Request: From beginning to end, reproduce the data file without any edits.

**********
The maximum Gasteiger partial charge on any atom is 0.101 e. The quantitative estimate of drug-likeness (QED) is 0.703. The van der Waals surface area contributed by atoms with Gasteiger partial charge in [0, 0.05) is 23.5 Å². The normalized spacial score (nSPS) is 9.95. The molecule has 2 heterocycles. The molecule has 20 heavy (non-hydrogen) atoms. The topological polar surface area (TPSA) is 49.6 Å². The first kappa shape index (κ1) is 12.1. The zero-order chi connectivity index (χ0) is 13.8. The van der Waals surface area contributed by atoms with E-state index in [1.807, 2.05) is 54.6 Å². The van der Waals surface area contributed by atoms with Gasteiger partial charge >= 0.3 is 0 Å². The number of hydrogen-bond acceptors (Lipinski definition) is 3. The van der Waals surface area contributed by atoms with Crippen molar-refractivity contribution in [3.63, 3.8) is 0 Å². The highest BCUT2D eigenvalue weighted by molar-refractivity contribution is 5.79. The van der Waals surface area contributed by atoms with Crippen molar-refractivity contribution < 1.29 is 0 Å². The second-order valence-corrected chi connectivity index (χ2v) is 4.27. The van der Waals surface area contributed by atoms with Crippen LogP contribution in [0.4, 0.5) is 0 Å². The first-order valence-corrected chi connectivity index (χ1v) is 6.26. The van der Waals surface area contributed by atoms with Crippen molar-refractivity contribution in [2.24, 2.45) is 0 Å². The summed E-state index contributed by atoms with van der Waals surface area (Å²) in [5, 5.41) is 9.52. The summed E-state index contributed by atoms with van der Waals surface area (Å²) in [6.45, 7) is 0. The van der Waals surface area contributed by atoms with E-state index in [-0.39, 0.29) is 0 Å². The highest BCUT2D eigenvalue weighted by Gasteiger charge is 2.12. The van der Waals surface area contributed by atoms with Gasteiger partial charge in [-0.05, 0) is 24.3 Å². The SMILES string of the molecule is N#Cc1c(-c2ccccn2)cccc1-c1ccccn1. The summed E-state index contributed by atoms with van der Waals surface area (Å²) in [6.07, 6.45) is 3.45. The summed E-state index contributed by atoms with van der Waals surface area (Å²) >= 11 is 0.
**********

The maximum Gasteiger partial charge on any atom is 0.101 e. The quantitative estimate of drug-likeness (QED) is 0.703. The van der Waals surface area contributed by atoms with Gasteiger partial charge in [0, 0.05) is 23.5 Å². The normalized spacial score (nSPS) is 9.95. The molecule has 2 heterocycles. The molecule has 20 heavy (non-hydrogen) atoms. The topological polar surface area (TPSA) is 49.6 Å². The first kappa shape index (κ1) is 12.1. The zero-order chi connectivity index (χ0) is 13.8. The van der Waals surface area contributed by atoms with E-state index in [1.807, 2.05) is 54.6 Å². The van der Waals surface area contributed by atoms with Gasteiger partial charge >= 0.3 is 0 Å². The number of hydrogen-bond acceptors (Lipinski definition) is 3. The van der Waals surface area contributed by atoms with Crippen molar-refractivity contribution in [3.63, 3.8) is 0 Å². The highest BCUT2D eigenvalue weighted by molar-refractivity contribution is 5.79. The van der Waals surface area contributed by atoms with Crippen molar-refractivity contribution < 1.29 is 0 Å². The second-order valence-corrected chi connectivity index (χ2v) is 4.27. The van der Waals surface area contributed by atoms with Crippen LogP contribution in [0.4, 0.5) is 0 Å². The first-order valence-corrected chi connectivity index (χ1v) is 6.26. The van der Waals surface area contributed by atoms with Crippen molar-refractivity contribution in [2.24, 2.45) is 0 Å². The summed E-state index contributed by atoms with van der Waals surface area (Å²) in [5, 5.41) is 9.52. The summed E-state index contributed by atoms with van der Waals surface area (Å²) in [6.45, 7) is 0. The van der Waals surface area contributed by atoms with E-state index in [-0.39, 0.29) is 0 Å². The highest BCUT2D eigenvalue weighted by Gasteiger charge is 2.12. The van der Waals surface area contributed by atoms with Gasteiger partial charge in [-0.05, 0) is 24.3 Å². The SMILES string of the molecule is N#Cc1c(-c2ccccn2)cccc1-c1ccccn1. The summed E-state index contributed by atoms with van der Waals surface area (Å²) in [6.07, 6.45) is 3.45. The summed E-state index contributed by atoms with van der Waals surface area (Å²) >= 11 is 0.